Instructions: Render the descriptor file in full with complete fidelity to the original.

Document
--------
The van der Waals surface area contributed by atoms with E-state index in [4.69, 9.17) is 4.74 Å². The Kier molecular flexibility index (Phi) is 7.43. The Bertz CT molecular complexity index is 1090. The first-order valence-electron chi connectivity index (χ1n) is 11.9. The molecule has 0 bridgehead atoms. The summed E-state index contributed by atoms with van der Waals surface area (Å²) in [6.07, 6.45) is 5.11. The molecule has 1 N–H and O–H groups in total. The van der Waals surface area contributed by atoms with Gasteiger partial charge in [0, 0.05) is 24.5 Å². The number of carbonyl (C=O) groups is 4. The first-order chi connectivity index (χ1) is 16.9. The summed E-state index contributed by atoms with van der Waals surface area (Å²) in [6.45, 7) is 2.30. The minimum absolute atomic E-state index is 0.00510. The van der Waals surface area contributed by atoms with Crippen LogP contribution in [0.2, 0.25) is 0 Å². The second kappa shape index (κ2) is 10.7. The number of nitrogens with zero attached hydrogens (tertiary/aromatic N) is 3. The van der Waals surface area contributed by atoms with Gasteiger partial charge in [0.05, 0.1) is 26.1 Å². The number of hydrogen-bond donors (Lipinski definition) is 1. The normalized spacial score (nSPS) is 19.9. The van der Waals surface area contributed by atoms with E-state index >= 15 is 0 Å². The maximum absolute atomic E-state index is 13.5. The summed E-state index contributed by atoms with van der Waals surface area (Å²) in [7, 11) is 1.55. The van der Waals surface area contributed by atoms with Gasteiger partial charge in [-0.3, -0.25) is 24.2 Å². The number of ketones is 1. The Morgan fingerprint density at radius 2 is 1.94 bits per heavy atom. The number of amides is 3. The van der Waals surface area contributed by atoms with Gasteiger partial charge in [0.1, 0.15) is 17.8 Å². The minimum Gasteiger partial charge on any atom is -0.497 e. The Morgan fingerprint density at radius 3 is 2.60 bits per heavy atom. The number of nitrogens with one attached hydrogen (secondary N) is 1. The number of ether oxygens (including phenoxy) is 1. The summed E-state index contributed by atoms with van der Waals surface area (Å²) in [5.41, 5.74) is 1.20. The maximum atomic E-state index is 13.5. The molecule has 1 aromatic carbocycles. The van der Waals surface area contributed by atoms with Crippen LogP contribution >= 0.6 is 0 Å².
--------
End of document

The van der Waals surface area contributed by atoms with E-state index in [4.69, 9.17) is 4.74 Å². The Kier molecular flexibility index (Phi) is 7.43. The Bertz CT molecular complexity index is 1090. The first-order valence-electron chi connectivity index (χ1n) is 11.9. The molecule has 0 bridgehead atoms. The summed E-state index contributed by atoms with van der Waals surface area (Å²) in [6.07, 6.45) is 5.11. The molecule has 1 N–H and O–H groups in total. The van der Waals surface area contributed by atoms with Gasteiger partial charge in [0, 0.05) is 24.5 Å². The number of carbonyl (C=O) groups is 4. The first-order chi connectivity index (χ1) is 16.9. The summed E-state index contributed by atoms with van der Waals surface area (Å²) in [6.45, 7) is 2.30. The minimum absolute atomic E-state index is 0.00510. The van der Waals surface area contributed by atoms with Crippen LogP contribution in [0.2, 0.25) is 0 Å². The second kappa shape index (κ2) is 10.7. The number of nitrogens with zero attached hydrogens (tertiary/aromatic N) is 3. The van der Waals surface area contributed by atoms with Gasteiger partial charge in [0.05, 0.1) is 26.1 Å². The number of hydrogen-bond donors (Lipinski definition) is 1. The normalized spacial score (nSPS) is 19.9. The van der Waals surface area contributed by atoms with E-state index >= 15 is 0 Å². The maximum absolute atomic E-state index is 13.5. The summed E-state index contributed by atoms with van der Waals surface area (Å²) in [7, 11) is 1.55. The van der Waals surface area contributed by atoms with Gasteiger partial charge in [-0.3, -0.25) is 24.2 Å². The number of ketones is 1. The Morgan fingerprint density at radius 2 is 1.94 bits per heavy atom. The number of amides is 3. The van der Waals surface area contributed by atoms with Gasteiger partial charge in [0.1, 0.15) is 17.8 Å². The minimum Gasteiger partial charge on any atom is -0.497 e. The Morgan fingerprint density at radius 3 is 2.60 bits per heavy atom. The number of nitrogens with one attached hydrogen (secondary N) is 1. The number of ether oxygens (including phenoxy) is 1. The summed E-state index contributed by atoms with van der Waals surface area (Å²) in [5.41, 5.74) is 1.20. The maximum atomic E-state index is 13.5. The molecule has 1 aromatic carbocycles. The van der Waals surface area contributed by atoms with Crippen LogP contribution >= 0.6 is 0 Å².